Kaiser Permanente health insurance company: http://www.ncbi.nlm.nih.gov/pmc/articles/PMC3662288/

American Council on Exercise: https://www.acefitness.org/education...ian-diets-safe

_________

Specific recommendations for a healthy diet include: eating more fruit, vegetables, legumes, nuts and grains; cutting down on salt, sugar and fats. It is also advisable to choose unsaturated fats, instead of saturated fats and towards the elimination of trans-fatty acids."
- United Nations' World Health Organization
http://www.who.int/topics/diet/en/

Last edited by David3; 01-02-2019 at 06:52 AM.
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#3 Old 01-09-2019, 01:00 AM
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I find that I do feel better whilst eating a vegan diet - my skin in particular really clears up. I tend to lose a bit of weight and my near-monthly migraines improve. I'm not sure why but I was expecting kind of a miracle when it came to making the switch - for some reason I was expecting everything to improve. Now I realise that was completely unrealistic, but for a while I was a bit disappointed.

Is it possible that any of your issues might have been 'triggered'/started before you became a vegan? I'm assuming you are an adult and I know from experience that hypothyroidism can come on either very gradually or very suddenly.
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#4 Old 01-09-2019, 09:48 AM
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I feel just fine, thank you. You just have to face that a vegan lifestyle is not a miracle cure and preventative for everything out there. Vegans get sick, vegans get cancer, vegans get diabetes just like everyone else. Neither plants nor meat/dairy/eggs have any magical ingredients that are going to save you. And there's plenty of people with hypothyroidism who were never vegan one day in their lives. It just happens.

I never believed those claims that becoming vegan turned you into some kind of superhero.
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#5 Old 01-09-2019, 11:59 AM
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Quote:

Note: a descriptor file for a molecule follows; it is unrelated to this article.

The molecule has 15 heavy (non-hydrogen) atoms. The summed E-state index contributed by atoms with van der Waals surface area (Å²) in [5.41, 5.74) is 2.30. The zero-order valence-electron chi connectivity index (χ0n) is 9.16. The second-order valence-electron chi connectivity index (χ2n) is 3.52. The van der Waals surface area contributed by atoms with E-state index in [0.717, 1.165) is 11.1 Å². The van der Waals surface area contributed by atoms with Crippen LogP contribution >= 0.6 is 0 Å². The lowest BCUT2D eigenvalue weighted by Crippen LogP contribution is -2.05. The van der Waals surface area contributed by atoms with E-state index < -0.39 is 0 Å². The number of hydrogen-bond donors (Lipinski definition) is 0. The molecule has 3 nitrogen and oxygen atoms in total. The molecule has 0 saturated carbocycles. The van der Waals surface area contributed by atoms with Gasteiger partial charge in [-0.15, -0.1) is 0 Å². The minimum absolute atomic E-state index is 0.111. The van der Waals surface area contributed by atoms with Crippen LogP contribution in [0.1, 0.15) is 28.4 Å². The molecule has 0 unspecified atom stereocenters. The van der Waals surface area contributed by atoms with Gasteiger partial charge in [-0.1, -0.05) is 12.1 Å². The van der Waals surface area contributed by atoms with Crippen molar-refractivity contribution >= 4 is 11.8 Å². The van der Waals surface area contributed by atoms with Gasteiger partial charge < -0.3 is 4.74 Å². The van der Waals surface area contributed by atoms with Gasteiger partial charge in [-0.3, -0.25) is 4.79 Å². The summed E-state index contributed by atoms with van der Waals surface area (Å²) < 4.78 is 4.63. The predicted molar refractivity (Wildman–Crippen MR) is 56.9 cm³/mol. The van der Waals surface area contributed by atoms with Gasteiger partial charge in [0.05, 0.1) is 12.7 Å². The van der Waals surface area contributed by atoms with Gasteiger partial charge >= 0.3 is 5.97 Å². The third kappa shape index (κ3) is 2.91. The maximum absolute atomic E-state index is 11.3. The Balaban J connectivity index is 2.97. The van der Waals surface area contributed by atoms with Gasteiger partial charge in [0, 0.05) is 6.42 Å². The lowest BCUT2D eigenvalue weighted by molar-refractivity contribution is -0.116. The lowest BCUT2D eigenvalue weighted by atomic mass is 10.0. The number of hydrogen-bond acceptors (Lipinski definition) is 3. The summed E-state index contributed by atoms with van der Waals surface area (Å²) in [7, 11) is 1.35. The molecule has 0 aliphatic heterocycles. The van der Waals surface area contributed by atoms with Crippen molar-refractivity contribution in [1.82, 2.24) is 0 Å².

Originally Posted by Crispinita View Post
I feel just fine, thank you. You just have to face that a vegan lifestyle is not a miracle cure and preventative for everything out there. Vegans get sick, vegans get cancer, vegans get diabetes just like everyone else. Neither plants nor meat/dairy/eggs have any magical ingredients that are going to save you. And there's plenty of people with hypothyroidism who were never vegan one day in their lives. It just happens.

I never believed those claims that becoming vegan turned you into some kind of superhero.

Vegetarians and vegans still get disease, but there's very strong evidence that properly-planned veg diets can help to prevent/treat cardiovascular disease, high blood pressure, and type 2 diabetes.

There have been two very large studies of the comparative health of vegetarians and omnivores: the Adventist Health Study (California, USA) and the European Prospective Investigation into Cancer and Nutrition-Oxford (EPIC-Oxford, UK). These studies, along with other smaller studies, showed convincing evidence that vegetarians have lower rates of cardiovascular disease, hypertension, type 2 diabetes, and obesity. This is summarized in this 2009 peer-reviewed study in the American Journal of Clinical Nutrition: https://www.ncbi.nlm.nih.gov/pmc/articles/PMC2677008/

It's therefore not surprising that mainstream health organizations agree that properly-planned vegetarian diets can help prevent/treat these diseases (see links in my previous post in this thread).

.

_________

Specific recommendations for a healthy diet include: eating more fruit, vegetables, legumes, nuts and grains; cutting down on salt, sugar and fats. It is also advisable to choose unsaturated fats, instead of saturated fats and towards the elimination of trans-fatty acids."
- United Nations' World Health Organization
http://www.who.int/topics/diet/en/
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#6 Old 01-09-2019, 12:47 PM
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It can help prevent those things, but it does NOT make you immune to them. Nobody has a perfectly healthy body that never breaks down and never develops a malfunction. It's just the way it is. There is no reason why a vegan diet would eliminate your chances of developing hypothyroidism.